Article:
So these are young people that will bear Japanese older people in their shoulder through monthly pension bill.

3 ( +3 / -0 )

Being considered an adult at 20 is pathetic! And in my local town last night, a group of these "adults" were arrested after a drunken brawl in the streets!

Japanese 20 year olds are not natured.

3 ( +4 / -1 )

I missed attending the ceremony because I was not in Japan when I turned 20 years old. It would be very festive event. Kimono having been worn by women are just beautiful. It must be enjoyable that good old friends are getting together and taking pictures for this event.

6 ( +7 / -1 )

That is a beautiful picture on the roller coaster. Just saying.

1 ( +3 / -2 )

Why do they put a mosaic on the face of these delinquents! IF they are supposed to be adults, then treat them as such. Even news reports showed some places where guys where literally beating up on one other guy and all the cops and adults had their faces showing but not the "new" adults!

4 ( +4 / -0 )

It takes too much money to raise children in Japan. That is one reason Japanese population is falling.

-1 ( +1 / -2 )

Can enyone else see the touch of irony in the picture - celebrating becoming an adult by going to an amusement park?

3 ( +3 / -0 )

Can enyone else see the touch of irony in the picture

Well I thought you were talking about that they were all female.

0 ( +0 / -0 )

Why do they put a mosaic on the face of these delinquents! IF they are supposed to be adults, then treat them as such. Even news reports showed some places where guys where literally beating up on one other guy and all the cops and adults had their faces showing but not the "new" adults!

If memory serves me, coming of age day celebrants include people who WILL turn 20 before April of the current year. So it’s possible some are still 19 and therefore “minors” although I do agree it’s ridiculous how much minors can get away with here and I can’t wait until the age of majority is lowered to 18. I’ve been groped by men who are clearly adults and know what they’re doing, yet they get 0 punishment because they’re 18-19. Teenagers are treated much too much like children here, and they act a lot more immature as a result.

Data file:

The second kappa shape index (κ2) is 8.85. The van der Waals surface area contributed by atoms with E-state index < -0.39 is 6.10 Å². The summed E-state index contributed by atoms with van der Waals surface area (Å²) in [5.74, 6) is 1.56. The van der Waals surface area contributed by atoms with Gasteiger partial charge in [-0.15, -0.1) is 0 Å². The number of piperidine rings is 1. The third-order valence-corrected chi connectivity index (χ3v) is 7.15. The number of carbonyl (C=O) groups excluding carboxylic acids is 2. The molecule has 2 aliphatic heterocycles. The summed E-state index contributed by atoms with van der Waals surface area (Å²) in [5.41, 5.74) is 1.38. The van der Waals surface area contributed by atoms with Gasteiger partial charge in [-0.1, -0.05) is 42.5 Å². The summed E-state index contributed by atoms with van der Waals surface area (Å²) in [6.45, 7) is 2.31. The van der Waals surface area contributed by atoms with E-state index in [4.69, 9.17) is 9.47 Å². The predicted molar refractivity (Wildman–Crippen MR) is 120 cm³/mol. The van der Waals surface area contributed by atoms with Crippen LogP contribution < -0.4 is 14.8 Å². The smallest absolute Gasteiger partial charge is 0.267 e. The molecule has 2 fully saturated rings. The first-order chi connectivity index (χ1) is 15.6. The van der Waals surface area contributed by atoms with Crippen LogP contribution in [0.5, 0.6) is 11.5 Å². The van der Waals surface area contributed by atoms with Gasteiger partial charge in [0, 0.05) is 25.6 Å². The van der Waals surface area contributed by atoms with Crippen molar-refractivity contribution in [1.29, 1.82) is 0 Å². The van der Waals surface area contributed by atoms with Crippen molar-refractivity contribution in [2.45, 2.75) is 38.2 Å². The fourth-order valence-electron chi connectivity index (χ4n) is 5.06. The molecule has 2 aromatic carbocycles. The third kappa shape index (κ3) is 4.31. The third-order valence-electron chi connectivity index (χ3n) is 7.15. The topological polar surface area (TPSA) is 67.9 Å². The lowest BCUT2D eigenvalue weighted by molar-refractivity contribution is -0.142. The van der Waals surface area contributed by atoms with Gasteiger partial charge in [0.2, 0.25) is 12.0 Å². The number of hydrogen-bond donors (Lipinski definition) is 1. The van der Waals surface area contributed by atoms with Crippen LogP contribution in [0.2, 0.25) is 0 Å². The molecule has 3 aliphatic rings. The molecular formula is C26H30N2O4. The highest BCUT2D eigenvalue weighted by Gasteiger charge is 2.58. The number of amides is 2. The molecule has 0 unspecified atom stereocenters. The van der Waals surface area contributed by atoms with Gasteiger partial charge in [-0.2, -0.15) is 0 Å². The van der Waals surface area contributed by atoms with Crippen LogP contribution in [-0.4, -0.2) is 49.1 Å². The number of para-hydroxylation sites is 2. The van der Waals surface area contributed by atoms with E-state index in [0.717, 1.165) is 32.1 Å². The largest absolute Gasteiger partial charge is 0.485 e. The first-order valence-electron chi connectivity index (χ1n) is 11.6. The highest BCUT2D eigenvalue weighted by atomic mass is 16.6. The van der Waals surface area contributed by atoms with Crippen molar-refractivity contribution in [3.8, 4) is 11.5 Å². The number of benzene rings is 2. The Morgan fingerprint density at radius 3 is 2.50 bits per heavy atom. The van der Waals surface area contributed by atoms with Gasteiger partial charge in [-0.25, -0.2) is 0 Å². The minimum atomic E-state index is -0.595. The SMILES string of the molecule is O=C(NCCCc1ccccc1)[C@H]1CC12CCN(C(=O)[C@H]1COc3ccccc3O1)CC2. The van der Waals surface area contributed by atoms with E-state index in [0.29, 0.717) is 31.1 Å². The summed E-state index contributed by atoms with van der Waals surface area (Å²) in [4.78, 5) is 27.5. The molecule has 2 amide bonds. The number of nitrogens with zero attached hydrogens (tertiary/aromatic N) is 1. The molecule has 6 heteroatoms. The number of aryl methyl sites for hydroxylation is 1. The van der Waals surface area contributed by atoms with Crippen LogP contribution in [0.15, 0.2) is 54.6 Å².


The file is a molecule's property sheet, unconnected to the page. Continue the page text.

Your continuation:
-3 ( +0 / -3 )

Why do they put a mosaic on the face of these delinquents! IF they are supposed to be adults, then treat them as such. Even news reports showed some places where guys where literally beating up on one other guy and all the cops and adults had their faces showing but not the "new" adults!

Because Japan has strict personal information and privacy laws and that means you have control over your personal image as well. If you don't consent to it being shown, it can't be. Since I worked in television here I know, but the default stance is just blur the faces unless you want to potentially face a slander charge.

2 ( +2 / -0 )

Nothing quite says "I'm an adult!" as visiting an amusement park.

0 ( +0 / -0 )

ShenjingbingJan. 14  05:13 pm JST

Japan could definitely benefit immensely from taking a page from the S Korean play book - mandatory military service for all.

It needn't be just military service. I would love to see the U.S. adopt this but as national service. You could choose the military or Coast Guard, but you'd also have options of working for a reconstituted CCC, the EPA or working as a volunteer with something like the old VISTA program. Those young adults who had already been accepted to college would have a place held for them after two years.

0 ( +0 / -0 )

rom the article, it seems they continue to act like children! In the U.S. 18 year old men can join the army and go fight the Taliban in Afghanistan. In Japan they are still children...and act like it.

I love it how always these same commentators come with these comments. There is nothing more naive in the world than US college students. Act like adults in the US even at 20? You must be joking.